Spartak Khachanov in his studio with a model of a memorial he is creating for victims of the 1918 Finnish civil war. (Will Englund/The Washington Post)

By Will Englund and Kathy Lally, The Washington Post, November 2, 2019 at 10:13 a.m. EDT

HELSINKI — Let’s call them “figurines.” That’s the name their creator, Spartak Khachanov, delicately uses.

He made 400 of them. They got him expelled from the National Academy of Arts in Kyiv and inspired death threats from right-wing vigilantes that drove him and his wife, Anastasia, from Ukraine.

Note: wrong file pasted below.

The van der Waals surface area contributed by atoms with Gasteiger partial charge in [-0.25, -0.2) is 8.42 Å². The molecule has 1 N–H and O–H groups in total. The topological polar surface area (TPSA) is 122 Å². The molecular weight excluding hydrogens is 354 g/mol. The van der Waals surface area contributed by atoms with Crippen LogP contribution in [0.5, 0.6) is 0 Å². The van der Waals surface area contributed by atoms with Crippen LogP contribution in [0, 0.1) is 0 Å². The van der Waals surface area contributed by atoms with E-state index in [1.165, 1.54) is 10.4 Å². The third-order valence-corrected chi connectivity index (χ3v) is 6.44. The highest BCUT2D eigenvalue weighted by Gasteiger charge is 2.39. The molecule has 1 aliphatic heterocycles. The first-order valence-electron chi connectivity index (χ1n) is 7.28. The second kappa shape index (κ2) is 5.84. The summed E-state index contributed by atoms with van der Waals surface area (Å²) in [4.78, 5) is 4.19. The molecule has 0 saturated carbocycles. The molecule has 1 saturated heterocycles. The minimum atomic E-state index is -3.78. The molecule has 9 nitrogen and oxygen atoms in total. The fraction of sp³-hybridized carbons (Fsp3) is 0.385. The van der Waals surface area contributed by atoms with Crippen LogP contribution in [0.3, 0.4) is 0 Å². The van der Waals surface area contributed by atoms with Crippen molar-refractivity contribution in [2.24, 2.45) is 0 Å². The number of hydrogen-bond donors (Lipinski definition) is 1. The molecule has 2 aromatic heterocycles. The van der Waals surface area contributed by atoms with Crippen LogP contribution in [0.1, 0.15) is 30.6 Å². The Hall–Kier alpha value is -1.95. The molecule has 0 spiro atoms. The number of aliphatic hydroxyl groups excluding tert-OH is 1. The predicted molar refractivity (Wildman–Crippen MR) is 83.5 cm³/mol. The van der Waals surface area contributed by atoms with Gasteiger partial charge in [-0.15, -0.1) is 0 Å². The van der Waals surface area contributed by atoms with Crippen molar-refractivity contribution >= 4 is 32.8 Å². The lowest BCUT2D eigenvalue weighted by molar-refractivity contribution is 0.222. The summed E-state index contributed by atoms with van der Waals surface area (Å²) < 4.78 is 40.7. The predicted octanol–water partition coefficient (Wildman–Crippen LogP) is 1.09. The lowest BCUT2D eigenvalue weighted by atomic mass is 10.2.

Finland beckoned. The Khachanovs found temporary asylum here earlier this year, thanks to the help of an organization called Artists at Risk. They now live and work in an old fortress on an island in Helsinki harbor.

About those figurines: Made of plaster, each about six inches long and decked out to look like missiles or military vehicles or officers saluting, they are unmistakable reproductions of the male organ. Khachanov made an installation with them a year ago that stretched down the hallways of the academy in Kyiv.

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